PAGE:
The Fix is a short but powerful book with the force of a right hook or a squeezed-off bullet.
Robert Downs’s The Fix is a breakneck noir thrill ride wherein the booze flows freely, the bullets fly, and the casinos exude despair.
This decidedly retro novella follows Johnny Chapman, a sad-sack professional gambler with a penchant for bar-going and a lingering bouquet of liquor on his breath. When he gets into deep debt, a loan shark offers him a way out: inject a heavily favored race dog with a lethal dose of drugs just before the starting gate. The luckless Chapman finds that he cannot go through with it, though, and ends up on the lam, trying to survive vicious goons, bar fights, and deadly gunfights.
This is the type of book in which characters get punched—dozens and dozens of times. And in this dark world, the ability to take a punch is held up as a virtue.
The Fix has style, verve, and flair. Faces harden, knuckles drip blood, and drinks are pounded down. The book owes a debt to its hardboiled predecessors, but borrows techniques like strong action verbs and apt analogies without getting bogged down in clichés.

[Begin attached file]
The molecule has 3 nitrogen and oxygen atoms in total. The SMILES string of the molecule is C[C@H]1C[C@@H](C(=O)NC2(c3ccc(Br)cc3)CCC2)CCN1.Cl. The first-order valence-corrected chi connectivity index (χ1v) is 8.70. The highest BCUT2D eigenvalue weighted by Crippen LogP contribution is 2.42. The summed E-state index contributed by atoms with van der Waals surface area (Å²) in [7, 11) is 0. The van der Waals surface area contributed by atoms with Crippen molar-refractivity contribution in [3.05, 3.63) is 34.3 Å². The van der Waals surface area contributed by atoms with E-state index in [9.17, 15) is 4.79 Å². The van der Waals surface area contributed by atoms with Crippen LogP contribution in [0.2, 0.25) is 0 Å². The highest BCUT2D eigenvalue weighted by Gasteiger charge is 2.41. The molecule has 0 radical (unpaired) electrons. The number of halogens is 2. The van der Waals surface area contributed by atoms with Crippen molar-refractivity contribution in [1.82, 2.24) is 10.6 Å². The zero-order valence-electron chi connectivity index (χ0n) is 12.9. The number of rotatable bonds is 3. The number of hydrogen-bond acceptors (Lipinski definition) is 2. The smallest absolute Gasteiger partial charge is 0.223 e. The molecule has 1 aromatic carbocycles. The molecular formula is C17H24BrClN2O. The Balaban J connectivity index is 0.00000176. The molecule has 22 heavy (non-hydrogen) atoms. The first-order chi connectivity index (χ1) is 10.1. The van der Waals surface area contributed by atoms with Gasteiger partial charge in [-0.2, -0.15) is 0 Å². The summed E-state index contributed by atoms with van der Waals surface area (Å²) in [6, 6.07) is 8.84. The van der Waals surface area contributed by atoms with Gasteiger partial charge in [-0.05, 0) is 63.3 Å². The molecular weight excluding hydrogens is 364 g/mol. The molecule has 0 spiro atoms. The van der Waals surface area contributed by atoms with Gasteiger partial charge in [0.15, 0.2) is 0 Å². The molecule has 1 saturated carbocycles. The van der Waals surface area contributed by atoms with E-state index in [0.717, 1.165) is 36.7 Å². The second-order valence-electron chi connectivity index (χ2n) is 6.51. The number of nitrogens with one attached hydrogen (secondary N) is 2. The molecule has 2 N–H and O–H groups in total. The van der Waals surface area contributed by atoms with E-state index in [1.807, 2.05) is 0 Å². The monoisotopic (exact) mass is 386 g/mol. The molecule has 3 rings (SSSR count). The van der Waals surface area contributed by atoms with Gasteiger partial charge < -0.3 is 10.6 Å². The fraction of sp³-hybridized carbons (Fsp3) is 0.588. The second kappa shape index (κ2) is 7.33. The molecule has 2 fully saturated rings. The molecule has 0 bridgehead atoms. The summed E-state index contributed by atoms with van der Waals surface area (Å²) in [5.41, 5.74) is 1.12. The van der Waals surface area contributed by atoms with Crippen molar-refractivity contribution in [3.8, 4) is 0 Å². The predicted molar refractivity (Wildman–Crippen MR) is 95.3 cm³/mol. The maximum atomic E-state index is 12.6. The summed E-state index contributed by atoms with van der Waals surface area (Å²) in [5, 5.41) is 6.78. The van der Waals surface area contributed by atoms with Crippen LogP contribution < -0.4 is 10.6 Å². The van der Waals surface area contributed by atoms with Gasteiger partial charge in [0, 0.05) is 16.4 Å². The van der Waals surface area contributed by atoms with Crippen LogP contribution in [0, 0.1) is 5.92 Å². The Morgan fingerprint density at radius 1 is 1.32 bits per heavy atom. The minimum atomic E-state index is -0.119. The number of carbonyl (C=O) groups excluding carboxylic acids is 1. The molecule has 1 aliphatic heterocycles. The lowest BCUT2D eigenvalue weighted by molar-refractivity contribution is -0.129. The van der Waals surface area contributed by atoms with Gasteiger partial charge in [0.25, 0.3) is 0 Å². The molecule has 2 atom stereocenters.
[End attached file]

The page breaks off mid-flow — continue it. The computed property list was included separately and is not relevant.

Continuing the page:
The prose crackles. The Fix pulses with creative energy, such as when the protagonist is described as betting on “a sea of pipe dreams, and a plastic ball bouncing around a wheel.” Though filled with historical anachronisms and faux profundities from the mouths of tough guys, like “futility won’t help you now,” the writing shines. Familiar but unique turns of phrase like “her expression was colder than Anchorage” abound. Dialogue also often straddles that line, landing somewhere between pulp fiction and literary realism while still remaining interesting.
Against its morally bankrupt backdrop, The Fix successfully alternates between wry comedy and high tension. Women characters are problematic, with especially risible scenes at a pool and a strip club that put the cringe in cringeworthy and do little to advance the story or enhance the mood.
Most characters are more memorably rendered. They might be certified types who lack depth, but they are not hackneyed or ordinary. Degenerate gamblers, ruthless loan sharks, hired thugs, and others straight out of central casting come to life. All suffer the unfortunate consequences of their decisions.
The Fix has the force of a right hook or a squeezed-off bullet: it’s a short but powerful book that dramatizes the peril of self-inflicted mistakes in a seedy environment of cutthroat immorality.
Joseph S. Pete
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